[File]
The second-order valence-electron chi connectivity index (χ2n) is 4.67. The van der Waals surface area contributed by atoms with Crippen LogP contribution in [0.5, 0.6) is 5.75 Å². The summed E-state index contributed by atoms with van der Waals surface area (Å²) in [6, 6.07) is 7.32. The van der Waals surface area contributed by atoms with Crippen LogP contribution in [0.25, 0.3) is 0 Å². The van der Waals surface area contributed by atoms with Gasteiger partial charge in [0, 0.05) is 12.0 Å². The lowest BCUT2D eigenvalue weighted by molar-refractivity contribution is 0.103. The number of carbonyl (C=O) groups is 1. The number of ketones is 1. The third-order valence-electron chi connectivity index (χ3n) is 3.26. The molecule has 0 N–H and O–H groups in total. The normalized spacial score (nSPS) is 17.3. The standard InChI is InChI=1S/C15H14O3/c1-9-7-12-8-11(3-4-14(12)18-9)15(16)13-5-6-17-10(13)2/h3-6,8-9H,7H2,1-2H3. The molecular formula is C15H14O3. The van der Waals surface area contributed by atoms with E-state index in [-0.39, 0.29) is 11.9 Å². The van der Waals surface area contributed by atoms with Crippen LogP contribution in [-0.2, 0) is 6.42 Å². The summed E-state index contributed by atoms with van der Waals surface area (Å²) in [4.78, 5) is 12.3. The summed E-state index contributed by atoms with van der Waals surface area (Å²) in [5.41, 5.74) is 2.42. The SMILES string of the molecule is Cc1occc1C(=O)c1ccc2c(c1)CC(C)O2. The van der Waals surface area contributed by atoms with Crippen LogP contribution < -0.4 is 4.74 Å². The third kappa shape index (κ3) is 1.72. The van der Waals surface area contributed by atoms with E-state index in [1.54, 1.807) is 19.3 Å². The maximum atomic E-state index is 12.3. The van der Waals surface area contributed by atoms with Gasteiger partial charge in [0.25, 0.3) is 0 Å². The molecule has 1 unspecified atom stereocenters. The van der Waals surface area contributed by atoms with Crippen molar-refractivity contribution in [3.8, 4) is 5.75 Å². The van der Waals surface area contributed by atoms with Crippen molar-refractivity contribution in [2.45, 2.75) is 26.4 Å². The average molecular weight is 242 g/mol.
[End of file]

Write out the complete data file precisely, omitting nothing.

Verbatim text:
The second-order valence-electron chi connectivity index (χ2n) is 4.67. The van der Waals surface area contributed by atoms with Crippen LogP contribution in [0.5, 0.6) is 5.75 Å². The summed E-state index contributed by atoms with van der Waals surface area (Å²) in [6, 6.07) is 7.32. The van der Waals surface area contributed by atoms with Crippen LogP contribution in [0.25, 0.3) is 0 Å². The van der Waals surface area contributed by atoms with Gasteiger partial charge in [0, 0.05) is 12.0 Å². The lowest BCUT2D eigenvalue weighted by molar-refractivity contribution is 0.103. The number of carbonyl (C=O) groups is 1. The number of ketones is 1. The third-order valence-electron chi connectivity index (χ3n) is 3.26. The molecule has 0 N–H and O–H groups in total. The normalized spacial score (nSPS) is 17.3. The standard InChI is InChI=1S/C15H14O3/c1-9-7-12-8-11(3-4-14(12)18-9)15(16)13-5-6-17-10(13)2/h3-6,8-9H,7H2,1-2H3. The molecular formula is C15H14O3. The van der Waals surface area contributed by atoms with E-state index in [-0.39, 0.29) is 11.9 Å². The van der Waals surface area contributed by atoms with Crippen LogP contribution in [-0.2, 0) is 6.42 Å². The summed E-state index contributed by atoms with van der Waals surface area (Å²) in [4.78, 5) is 12.3. The summed E-state index contributed by atoms with van der Waals surface area (Å²) in [5.41, 5.74) is 2.42. The SMILES string of the molecule is Cc1occc1C(=O)c1ccc2c(c1)CC(C)O2. The van der Waals surface area contributed by atoms with Crippen LogP contribution < -0.4 is 4.74 Å². The third kappa shape index (κ3) is 1.72. The van der Waals surface area contributed by atoms with E-state index in [1.54, 1.807) is 19.3 Å². The maximum atomic E-state index is 12.3. The van der Waals surface area contributed by atoms with Gasteiger partial charge in [0.25, 0.3) is 0 Å². The molecule has 1 unspecified atom stereocenters. The van der Waals surface area contributed by atoms with Crippen molar-refractivity contribution in [3.8, 4) is 5.75 Å². The van der Waals surface area contributed by atoms with Crippen molar-refractivity contribution in [2.45, 2.75) is 26.4 Å². The average molecular weight is 242 g/mol.